You probably think women are the more fragrant, freshly scrubbed gender, but new research suggests otherwise.
It's commonly perceived that men are the grubbier gender. We're an uncouth and unkempt bunch, who would rather turn our underpants inside out and wear them again than go to the bother of finding a clean pair.
That's a rather dated stereotype, of course, and it's probably fair to say that men have been catching up in the cleanliness stakes for a while. And as it turns out, we may be moving into the lead.
Two new pieces of research are turning the personal hygiene debate on its head. We dig the dirt to find out if men are now cleaner than women.
Men becoming obsessive about hygiene
Women are supposed to be the squeaky-clean gender, but a new survey suggests men are at least equally obsessive when it comes to personal hygiene.
The survey, for Cuticura Hand Wash, found that there's no difference between the genders in the amount we wash our hands, clean our teeth and - perhaps most surprisingly - change our bedding.
Both sexes washed their hands on average 10 times a day and both changed their bed sheets every three weeks or so.
In some areas men were even forging ahead. According to the survey, on average men wash their hair 24 times a month, compared to 22 times for women.
"There is often a common perception that men are less competent when it comes to keeping themselves at a good standard of hygiene but these results show that isn't the case," said a spokesman.
"In recent years we've become a lot more conscious of bacteria and the importance of cleanliness in our domestic lives, especially during cold and flu season, and it's clear to see that men are just as aware of this as women."
Still, if men in general are becoming cleaner, surely student men remain a grubby bunch, in possession of the keenest minds and filthiest socks in the country?
Not so, according to another report. The survey questioned 1,000 UK students and found that 80% of male students changed their bed sheets at least once a month, with more than 20% washing them once a week. Their filthy female counterparts, on the other hand, only cleaned their sheets on average every two months.
And there was more. Male students had higher expectations for the cleanliness of their facilities than women. Nearly 90% of men said cleanliness would influence their choice of university, while less than 40% of women said the same.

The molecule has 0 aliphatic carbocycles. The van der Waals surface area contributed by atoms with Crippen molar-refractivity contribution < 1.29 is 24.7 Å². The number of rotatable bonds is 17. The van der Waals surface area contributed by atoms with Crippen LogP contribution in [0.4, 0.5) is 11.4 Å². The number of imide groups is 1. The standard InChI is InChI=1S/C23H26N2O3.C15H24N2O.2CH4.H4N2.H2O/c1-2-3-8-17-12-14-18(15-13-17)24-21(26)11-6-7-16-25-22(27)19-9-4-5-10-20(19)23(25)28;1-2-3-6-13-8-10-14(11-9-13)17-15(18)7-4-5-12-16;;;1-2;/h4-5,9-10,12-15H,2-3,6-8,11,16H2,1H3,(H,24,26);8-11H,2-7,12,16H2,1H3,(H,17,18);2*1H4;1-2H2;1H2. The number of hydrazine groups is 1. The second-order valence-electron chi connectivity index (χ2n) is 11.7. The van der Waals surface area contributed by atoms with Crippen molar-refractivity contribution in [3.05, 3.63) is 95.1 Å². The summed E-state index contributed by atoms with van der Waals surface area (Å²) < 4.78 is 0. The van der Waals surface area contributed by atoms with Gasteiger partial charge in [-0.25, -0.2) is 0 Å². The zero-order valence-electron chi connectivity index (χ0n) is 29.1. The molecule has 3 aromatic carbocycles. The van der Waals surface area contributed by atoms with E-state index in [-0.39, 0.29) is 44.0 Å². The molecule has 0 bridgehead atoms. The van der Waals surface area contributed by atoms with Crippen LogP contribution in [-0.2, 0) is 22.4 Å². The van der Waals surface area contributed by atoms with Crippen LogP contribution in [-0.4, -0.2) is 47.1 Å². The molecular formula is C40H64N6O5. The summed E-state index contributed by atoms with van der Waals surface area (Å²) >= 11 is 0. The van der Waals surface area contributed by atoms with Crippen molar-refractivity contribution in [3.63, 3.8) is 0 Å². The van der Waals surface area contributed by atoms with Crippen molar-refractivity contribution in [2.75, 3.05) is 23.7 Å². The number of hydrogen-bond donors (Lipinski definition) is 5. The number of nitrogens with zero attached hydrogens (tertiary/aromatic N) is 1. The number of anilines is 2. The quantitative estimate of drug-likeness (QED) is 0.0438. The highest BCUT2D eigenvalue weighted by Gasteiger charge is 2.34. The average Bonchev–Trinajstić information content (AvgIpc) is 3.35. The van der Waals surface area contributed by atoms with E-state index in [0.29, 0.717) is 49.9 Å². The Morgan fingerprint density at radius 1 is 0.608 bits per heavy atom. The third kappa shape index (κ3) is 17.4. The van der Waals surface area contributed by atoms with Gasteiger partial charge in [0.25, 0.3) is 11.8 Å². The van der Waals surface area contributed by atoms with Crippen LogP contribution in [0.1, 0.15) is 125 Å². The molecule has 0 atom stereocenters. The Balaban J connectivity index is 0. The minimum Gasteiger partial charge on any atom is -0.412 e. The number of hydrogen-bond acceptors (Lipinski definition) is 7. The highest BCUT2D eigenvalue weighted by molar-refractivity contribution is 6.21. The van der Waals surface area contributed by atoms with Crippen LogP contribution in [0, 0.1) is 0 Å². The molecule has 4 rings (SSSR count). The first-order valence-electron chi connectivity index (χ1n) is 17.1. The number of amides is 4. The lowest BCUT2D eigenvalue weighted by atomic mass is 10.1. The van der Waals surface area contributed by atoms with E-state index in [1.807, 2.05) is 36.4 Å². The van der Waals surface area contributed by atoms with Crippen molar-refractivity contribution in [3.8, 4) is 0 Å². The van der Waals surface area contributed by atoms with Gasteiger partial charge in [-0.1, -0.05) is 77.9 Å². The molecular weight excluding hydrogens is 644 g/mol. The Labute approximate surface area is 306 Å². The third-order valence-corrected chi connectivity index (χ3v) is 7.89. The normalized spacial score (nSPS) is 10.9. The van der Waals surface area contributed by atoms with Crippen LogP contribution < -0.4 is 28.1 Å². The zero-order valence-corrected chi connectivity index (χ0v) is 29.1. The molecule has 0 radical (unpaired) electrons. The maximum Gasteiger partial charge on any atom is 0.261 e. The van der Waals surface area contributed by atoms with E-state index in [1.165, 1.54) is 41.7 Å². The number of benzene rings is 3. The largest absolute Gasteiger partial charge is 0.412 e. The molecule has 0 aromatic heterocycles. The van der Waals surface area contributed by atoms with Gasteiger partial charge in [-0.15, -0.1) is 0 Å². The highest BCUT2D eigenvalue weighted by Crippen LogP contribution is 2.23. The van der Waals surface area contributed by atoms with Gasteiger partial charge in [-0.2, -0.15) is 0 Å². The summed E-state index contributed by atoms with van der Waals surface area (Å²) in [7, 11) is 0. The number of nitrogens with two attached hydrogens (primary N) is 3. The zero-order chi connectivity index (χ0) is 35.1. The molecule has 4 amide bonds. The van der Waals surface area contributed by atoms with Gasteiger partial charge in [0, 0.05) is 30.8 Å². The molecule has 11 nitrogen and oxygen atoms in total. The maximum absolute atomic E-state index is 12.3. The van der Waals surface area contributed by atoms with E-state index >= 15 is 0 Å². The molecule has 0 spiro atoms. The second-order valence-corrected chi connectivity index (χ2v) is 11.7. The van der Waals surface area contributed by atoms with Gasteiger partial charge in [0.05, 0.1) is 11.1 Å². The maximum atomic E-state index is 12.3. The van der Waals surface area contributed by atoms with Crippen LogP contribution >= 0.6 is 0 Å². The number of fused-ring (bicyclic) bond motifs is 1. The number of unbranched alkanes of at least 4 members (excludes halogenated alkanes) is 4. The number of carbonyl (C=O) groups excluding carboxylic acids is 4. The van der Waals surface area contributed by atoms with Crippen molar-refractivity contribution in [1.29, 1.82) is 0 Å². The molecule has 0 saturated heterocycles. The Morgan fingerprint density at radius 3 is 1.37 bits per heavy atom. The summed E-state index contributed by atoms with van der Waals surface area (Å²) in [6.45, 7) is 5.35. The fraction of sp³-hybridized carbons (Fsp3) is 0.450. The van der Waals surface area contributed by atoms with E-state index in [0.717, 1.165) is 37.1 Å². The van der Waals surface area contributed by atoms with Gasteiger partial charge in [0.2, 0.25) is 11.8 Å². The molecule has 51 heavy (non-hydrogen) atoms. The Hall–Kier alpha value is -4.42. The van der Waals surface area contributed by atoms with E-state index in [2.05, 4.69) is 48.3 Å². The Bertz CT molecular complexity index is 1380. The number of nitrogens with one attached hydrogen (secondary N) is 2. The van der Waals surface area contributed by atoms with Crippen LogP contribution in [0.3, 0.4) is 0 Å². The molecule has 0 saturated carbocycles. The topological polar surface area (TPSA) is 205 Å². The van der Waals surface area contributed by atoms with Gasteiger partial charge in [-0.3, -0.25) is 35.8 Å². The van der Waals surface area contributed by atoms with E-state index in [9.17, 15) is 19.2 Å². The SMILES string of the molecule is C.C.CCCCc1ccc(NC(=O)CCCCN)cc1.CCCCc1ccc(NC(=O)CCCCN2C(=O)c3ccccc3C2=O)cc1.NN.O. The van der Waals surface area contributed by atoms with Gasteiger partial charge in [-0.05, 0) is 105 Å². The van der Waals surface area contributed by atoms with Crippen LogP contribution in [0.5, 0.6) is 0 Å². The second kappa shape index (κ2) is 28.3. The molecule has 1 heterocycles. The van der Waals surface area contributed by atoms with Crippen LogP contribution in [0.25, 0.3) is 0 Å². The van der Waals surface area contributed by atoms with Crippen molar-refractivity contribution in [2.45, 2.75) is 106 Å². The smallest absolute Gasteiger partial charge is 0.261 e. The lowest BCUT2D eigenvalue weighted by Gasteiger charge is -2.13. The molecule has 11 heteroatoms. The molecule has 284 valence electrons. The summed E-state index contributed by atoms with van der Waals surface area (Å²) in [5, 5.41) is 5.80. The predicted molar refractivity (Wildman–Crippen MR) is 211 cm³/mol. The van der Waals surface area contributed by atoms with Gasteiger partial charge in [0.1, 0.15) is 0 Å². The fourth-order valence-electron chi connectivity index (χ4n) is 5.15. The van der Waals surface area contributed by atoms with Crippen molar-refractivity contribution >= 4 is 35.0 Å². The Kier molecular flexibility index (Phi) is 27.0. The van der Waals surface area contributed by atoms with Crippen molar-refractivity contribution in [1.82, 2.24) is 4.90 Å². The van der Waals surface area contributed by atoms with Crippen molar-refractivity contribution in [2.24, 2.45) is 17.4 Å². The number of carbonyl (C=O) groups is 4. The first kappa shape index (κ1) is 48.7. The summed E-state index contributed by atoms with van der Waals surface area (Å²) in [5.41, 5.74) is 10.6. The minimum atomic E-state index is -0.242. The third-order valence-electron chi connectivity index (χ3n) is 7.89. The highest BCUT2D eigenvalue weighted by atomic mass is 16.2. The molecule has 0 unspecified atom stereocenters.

"I was certainly surprised to see that men are cleaner than women, with higher expectations for clean university campuses and accommodation," said Andy Vaughan of Resource Group UK, who commissioned the survey. "It may not fit the stereotypical perception of male students but the link between cleanliness of facilities to better academic qualification is not be laughed at."
Men still have bad habits
But before we get too carried away, it's also true that men still have a long way to go in a couple of areas.
The Cuticura Hand Wash study also found, for example, that the old stereotype might not be so old after all. It found that men were far more likely to wear the same pair of underpants more than once without washing them, with 42% admitting to doing it often. The equivalent figure for women was just 23%.
We're also grubbier out of the home, if research is to be believed. Scientists from San Diego State University took swabs from offices around the US, and found that there were 10 to 20% more bacteria in offices dominated by men than in largely female offices.
Is any of this important?
All this might sound like a minor diversion in the gender wars but it does have some real-world importance.
For instance, the news that both men and women wash their hands on average 10 times a day is to be welcomed with the cold and flu season nearly upon us. Simple, thorough hand washing is one of the most effective ways of stopping the spread of germs and bacteria.
And commenting on another study which found that 58% of men regularly skip a daily shower, Professor John Oxford, chairman of the Hygiene Council, said: "Naturally we all want to have a lie-in but skipping a morning wash is both antisocial for the people who have to sit next to us and unhealthy. A morning shower not only wakes you up, but washing regularly can help to limit the transmission of germs and pathogens."
Are men the cleaner sex?
So are men the cleaner sex? Apart from bragging rights in the pub - or with your partner - it probably doesn't matter much. What does matter is that we all stay hygienically clean. That doesn't mean being obsessive, but it does mean being scrupulous about hand washing above all.
And the good news is that we all seem to be getting a bit better at that.